On a mystical journey with Italo Calvino, Marco Polo, and Kublai Khan

Inside The Venetian Casino, Macau. Photo: jgmarcelino [CC BY 2.0] via Flickr.

Invisible CitiesInvisible Cities by Italo Calvino

My rating: 3 of 5 stars

In How to Read and Why, Harold Bloom writes that Invisible Cities is worthy of being read and re-read, and is one of the best short story works of the twentieth century by the "fabulist" Italo Calvino. Bloom suggests that Calvino is Borgesian and Kafkan. 

The connecting thread is a conversation between Marco Polo and Kublai Khan, with Polo describing the cities he has visited, so the Great Khan can know better his crumbling empire. Bloom says of Calvino's wisdom (a recurring compliment from the great critic) that:
Calvino's advice tells us again how to read and why: be vigilant, apprehend and recognise the possibility of the good, help it to endure, give it space in your life.
The cities described are apparently all versions of Venice, with Kublai Khan later recognising this and trying to describe instead the cities to Polo. An endless chess game becomes a vehicle to describe the cities using the pieces and the board as metaphors. 

A "fabulist" is "a person who composes or relates fables". What I found most interesting about these (at times) very short stories is the way they are arranged (or scattered, as Bloom writes) around themes of thin cities, trading cities, dead cities, the sky, even fanciful cities such as Brave New World and Yahooland. 

Within the descriptions, there are numerous anachronisms: motorcycles, aircraft, steamships, and so on. But these never interrupt the reader and provide a connection with the present. The combination of fanciful and mystical characters who appear in the cities (for example, a woman who milks the carcass of a cow) are echoed in Gabriel García Márquez's work, but there is a difference.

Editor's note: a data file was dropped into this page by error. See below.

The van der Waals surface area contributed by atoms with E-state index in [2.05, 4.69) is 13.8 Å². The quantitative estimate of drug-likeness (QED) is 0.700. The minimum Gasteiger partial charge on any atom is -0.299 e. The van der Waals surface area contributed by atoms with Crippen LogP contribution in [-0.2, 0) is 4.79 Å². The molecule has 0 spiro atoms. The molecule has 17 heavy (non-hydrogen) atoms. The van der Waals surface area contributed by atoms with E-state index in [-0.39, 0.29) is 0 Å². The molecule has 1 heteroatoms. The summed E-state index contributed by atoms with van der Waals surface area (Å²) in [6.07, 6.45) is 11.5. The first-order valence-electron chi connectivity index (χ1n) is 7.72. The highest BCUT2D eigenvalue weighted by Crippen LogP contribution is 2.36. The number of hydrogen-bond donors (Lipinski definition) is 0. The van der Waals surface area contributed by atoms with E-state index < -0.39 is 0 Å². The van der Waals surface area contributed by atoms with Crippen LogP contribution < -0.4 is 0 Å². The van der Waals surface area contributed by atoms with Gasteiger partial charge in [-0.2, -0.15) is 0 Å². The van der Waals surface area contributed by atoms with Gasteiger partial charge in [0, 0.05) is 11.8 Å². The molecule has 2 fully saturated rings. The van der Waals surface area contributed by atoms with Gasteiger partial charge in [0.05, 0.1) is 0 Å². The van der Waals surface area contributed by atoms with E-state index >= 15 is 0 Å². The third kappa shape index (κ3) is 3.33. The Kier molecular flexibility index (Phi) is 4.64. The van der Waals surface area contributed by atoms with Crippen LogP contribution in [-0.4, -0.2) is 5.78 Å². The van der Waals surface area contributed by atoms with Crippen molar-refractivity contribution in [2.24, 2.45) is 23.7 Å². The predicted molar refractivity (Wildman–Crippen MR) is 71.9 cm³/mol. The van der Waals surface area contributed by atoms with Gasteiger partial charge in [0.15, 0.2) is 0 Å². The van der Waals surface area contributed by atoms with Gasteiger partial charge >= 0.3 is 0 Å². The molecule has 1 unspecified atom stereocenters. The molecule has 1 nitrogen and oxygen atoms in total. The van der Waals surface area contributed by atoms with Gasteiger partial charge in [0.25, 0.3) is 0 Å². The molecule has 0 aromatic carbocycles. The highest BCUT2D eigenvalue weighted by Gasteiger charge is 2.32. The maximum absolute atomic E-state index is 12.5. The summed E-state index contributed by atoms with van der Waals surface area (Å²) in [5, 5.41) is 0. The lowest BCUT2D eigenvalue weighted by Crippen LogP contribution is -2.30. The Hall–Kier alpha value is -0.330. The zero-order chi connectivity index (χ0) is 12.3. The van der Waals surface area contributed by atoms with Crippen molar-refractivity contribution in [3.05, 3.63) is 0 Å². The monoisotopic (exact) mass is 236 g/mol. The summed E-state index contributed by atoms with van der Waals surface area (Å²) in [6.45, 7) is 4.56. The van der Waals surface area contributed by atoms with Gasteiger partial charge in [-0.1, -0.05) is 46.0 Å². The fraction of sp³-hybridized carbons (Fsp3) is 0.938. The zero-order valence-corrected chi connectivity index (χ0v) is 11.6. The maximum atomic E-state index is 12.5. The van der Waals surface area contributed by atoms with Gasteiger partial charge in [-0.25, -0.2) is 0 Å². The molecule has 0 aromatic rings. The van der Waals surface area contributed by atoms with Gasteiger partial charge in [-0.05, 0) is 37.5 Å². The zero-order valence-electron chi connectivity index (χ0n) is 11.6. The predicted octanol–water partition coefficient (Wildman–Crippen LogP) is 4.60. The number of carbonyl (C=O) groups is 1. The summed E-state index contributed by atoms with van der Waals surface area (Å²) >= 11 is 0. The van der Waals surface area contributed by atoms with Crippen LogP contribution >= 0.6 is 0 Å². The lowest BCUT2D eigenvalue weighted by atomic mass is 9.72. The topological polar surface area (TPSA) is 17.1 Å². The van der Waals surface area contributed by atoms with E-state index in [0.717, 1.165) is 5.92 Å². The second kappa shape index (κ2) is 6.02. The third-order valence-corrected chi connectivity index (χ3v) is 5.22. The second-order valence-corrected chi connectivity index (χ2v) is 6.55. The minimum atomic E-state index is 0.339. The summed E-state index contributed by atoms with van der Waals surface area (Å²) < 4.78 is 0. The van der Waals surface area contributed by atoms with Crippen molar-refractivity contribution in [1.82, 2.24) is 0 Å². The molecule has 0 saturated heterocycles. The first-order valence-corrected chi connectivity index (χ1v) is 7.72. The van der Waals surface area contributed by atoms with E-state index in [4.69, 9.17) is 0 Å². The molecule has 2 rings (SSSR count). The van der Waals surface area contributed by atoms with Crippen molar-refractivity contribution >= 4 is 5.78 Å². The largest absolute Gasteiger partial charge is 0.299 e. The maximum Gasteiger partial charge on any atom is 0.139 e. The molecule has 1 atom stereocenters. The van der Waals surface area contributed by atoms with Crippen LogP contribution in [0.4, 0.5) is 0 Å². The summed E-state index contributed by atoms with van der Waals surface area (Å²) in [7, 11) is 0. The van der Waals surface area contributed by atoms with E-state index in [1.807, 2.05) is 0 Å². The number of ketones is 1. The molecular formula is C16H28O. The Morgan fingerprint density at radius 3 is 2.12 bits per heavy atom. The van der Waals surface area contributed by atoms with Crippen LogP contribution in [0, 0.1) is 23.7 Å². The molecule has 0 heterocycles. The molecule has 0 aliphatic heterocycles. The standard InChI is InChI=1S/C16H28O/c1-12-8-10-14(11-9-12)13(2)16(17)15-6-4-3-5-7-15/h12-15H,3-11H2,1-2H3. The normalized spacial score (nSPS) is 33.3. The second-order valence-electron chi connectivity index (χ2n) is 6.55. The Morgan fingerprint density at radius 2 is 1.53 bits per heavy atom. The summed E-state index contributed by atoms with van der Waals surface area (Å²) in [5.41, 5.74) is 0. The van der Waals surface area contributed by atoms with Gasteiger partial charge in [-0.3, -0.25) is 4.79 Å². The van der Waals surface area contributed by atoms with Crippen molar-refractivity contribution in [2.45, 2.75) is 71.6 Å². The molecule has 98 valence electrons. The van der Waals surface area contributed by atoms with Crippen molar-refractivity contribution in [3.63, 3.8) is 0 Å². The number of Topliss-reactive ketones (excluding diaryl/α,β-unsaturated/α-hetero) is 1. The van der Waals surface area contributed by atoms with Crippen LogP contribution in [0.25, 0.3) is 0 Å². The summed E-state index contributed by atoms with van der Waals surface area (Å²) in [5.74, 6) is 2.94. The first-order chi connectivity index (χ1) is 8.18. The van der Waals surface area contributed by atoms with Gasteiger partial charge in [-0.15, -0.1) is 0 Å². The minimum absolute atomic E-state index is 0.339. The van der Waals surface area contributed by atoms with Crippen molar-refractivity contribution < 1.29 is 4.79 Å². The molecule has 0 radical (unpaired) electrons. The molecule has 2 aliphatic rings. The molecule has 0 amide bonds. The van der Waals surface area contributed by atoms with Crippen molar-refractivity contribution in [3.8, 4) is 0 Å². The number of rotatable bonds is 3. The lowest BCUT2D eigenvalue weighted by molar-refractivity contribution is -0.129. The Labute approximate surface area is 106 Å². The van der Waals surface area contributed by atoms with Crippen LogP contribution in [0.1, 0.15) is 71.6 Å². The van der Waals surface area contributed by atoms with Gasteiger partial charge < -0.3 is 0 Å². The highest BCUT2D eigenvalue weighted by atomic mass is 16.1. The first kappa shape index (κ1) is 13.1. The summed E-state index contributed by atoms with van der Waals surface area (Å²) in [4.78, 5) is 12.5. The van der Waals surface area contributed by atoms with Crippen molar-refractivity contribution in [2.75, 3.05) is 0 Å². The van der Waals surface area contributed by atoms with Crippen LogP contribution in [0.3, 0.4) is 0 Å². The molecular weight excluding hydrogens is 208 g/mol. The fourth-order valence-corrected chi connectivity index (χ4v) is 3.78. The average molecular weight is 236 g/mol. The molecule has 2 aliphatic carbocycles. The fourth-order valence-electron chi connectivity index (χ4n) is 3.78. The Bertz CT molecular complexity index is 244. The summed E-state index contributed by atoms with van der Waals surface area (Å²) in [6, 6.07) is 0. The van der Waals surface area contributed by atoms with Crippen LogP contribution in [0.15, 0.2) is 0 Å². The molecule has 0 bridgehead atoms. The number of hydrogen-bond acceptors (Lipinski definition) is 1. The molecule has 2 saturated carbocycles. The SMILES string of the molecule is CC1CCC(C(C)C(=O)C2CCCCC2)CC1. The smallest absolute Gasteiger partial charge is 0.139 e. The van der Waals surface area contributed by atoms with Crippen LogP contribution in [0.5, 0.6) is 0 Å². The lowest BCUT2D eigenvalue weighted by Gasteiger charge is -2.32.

Márquez was regarded as a "magical realist", whereas Calvino's Invisible Cities is less realist and more like a series of fairy tales. I noticed myself drifting off into fantasy with the mystical imagery and the slipperiness of time; not in the J.R.R. Tolkien sense of fantasy, but an older, classical, Brothers Grimm-like fantasy land that repeatedly connects the past with the present and indeed the future. 

This work is more serious in tone than Palomar or Marcovaldo, but it still has their mystical qualities. I must admit to experiencing a sense of peace while reading this work, and although some aspects have a darker quality, I couldn't help but think of Don Draper's pitch for Lucky Strike in Mad Men:
Advertising is based on one thing, happiness, its reassurance that whatever you are doing, it’s OK, you are OK.
Of course, Bloom (How to Read and Why, pp. 62-64) has more academic things to say about Calvino, but for me, one actually experiences his stories. 

In trying to articulate Calvino's style more clearly, I turned to the Cambridge Companion to the Italian Novel and found that Calvino is described as a "post-modernist", and that Le città invisibili has (p. 174):
...closer affinities to the allegory of the Middle Ages than to the realist novel.
An allegory is a story:
...that can be interpreted to reveal a hidden meaning, typically a moral or political one.
I suppose this is what Harold Bloom means by the lessons we can learn from Calvino's wisdom. But even as an aside to read intermittently, the mystical qualities of the short stories provide sufficient space from reality for the reader to rejuvenate, to think, to imagine, and to dream; even just for a moment. 

This mystical quality is what I admire most about Calvino, and I am pleased to have stumbled upon Marcovaldo in a Shanghai bookstore a few years ago that led me to take this journey with the great post-modern Italian master.

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